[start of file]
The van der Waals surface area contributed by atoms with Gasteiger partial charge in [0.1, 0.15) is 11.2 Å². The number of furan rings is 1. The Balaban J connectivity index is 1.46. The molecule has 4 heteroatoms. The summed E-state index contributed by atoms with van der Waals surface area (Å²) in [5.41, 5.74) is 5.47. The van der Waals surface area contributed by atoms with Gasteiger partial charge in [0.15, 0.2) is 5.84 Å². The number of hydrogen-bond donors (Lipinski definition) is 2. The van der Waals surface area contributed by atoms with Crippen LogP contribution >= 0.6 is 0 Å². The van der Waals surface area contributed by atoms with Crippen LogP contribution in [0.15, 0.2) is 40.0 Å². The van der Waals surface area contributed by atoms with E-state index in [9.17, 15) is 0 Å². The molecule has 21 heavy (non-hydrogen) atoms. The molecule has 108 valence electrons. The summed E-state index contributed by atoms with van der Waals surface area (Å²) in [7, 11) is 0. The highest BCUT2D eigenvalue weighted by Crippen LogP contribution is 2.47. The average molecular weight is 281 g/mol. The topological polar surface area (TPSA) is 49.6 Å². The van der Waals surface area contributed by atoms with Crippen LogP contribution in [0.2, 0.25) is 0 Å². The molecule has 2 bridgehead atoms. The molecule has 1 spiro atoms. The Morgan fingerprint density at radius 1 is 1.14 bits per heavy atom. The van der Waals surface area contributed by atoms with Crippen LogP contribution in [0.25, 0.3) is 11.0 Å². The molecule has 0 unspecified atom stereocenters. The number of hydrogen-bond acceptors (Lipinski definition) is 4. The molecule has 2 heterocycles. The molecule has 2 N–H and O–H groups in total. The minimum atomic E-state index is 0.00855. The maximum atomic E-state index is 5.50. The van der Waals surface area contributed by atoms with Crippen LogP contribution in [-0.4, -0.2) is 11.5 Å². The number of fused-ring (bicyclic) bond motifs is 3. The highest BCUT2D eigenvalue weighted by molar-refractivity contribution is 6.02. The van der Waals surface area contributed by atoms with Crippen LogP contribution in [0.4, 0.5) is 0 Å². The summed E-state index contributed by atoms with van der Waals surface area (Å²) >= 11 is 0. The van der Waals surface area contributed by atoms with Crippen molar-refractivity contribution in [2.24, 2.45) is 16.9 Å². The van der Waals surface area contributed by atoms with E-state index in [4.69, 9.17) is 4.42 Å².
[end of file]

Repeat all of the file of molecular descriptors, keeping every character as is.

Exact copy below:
The van der Waals surface area contributed by atoms with Gasteiger partial charge in [0.1, 0.15) is 11.2 Å². The number of furan rings is 1. The Balaban J connectivity index is 1.46. The molecule has 4 heteroatoms. The summed E-state index contributed by atoms with van der Waals surface area (Å²) in [5.41, 5.74) is 5.47. The van der Waals surface area contributed by atoms with Gasteiger partial charge in [0.15, 0.2) is 5.84 Å². The number of hydrogen-bond donors (Lipinski definition) is 2. The van der Waals surface area contributed by atoms with Crippen LogP contribution >= 0.6 is 0 Å². The van der Waals surface area contributed by atoms with Crippen LogP contribution in [0.15, 0.2) is 40.0 Å². The van der Waals surface area contributed by atoms with E-state index in [9.17, 15) is 0 Å². The molecule has 21 heavy (non-hydrogen) atoms. The molecule has 108 valence electrons. The summed E-state index contributed by atoms with van der Waals surface area (Å²) in [7, 11) is 0. The highest BCUT2D eigenvalue weighted by Crippen LogP contribution is 2.47. The average molecular weight is 281 g/mol. The topological polar surface area (TPSA) is 49.6 Å². The van der Waals surface area contributed by atoms with Crippen LogP contribution in [0.2, 0.25) is 0 Å². The molecule has 2 bridgehead atoms. The molecule has 1 spiro atoms. The Morgan fingerprint density at radius 1 is 1.14 bits per heavy atom. The van der Waals surface area contributed by atoms with Crippen LogP contribution in [0.25, 0.3) is 11.0 Å². The molecule has 0 unspecified atom stereocenters. The number of hydrogen-bond acceptors (Lipinski definition) is 4. The molecule has 2 heterocycles. The molecule has 2 N–H and O–H groups in total. The minimum atomic E-state index is 0.00855. The maximum atomic E-state index is 5.50. The van der Waals surface area contributed by atoms with Crippen LogP contribution in [-0.4, -0.2) is 11.5 Å². The number of fused-ring (bicyclic) bond motifs is 3. The highest BCUT2D eigenvalue weighted by molar-refractivity contribution is 6.02. The van der Waals surface area contributed by atoms with Crippen LogP contribution in [0.4, 0.5) is 0 Å². The summed E-state index contributed by atoms with van der Waals surface area (Å²) >= 11 is 0. The van der Waals surface area contributed by atoms with Crippen molar-refractivity contribution in [2.24, 2.45) is 16.9 Å². The van der Waals surface area contributed by atoms with E-state index in [4.69, 9.17) is 4.42 Å².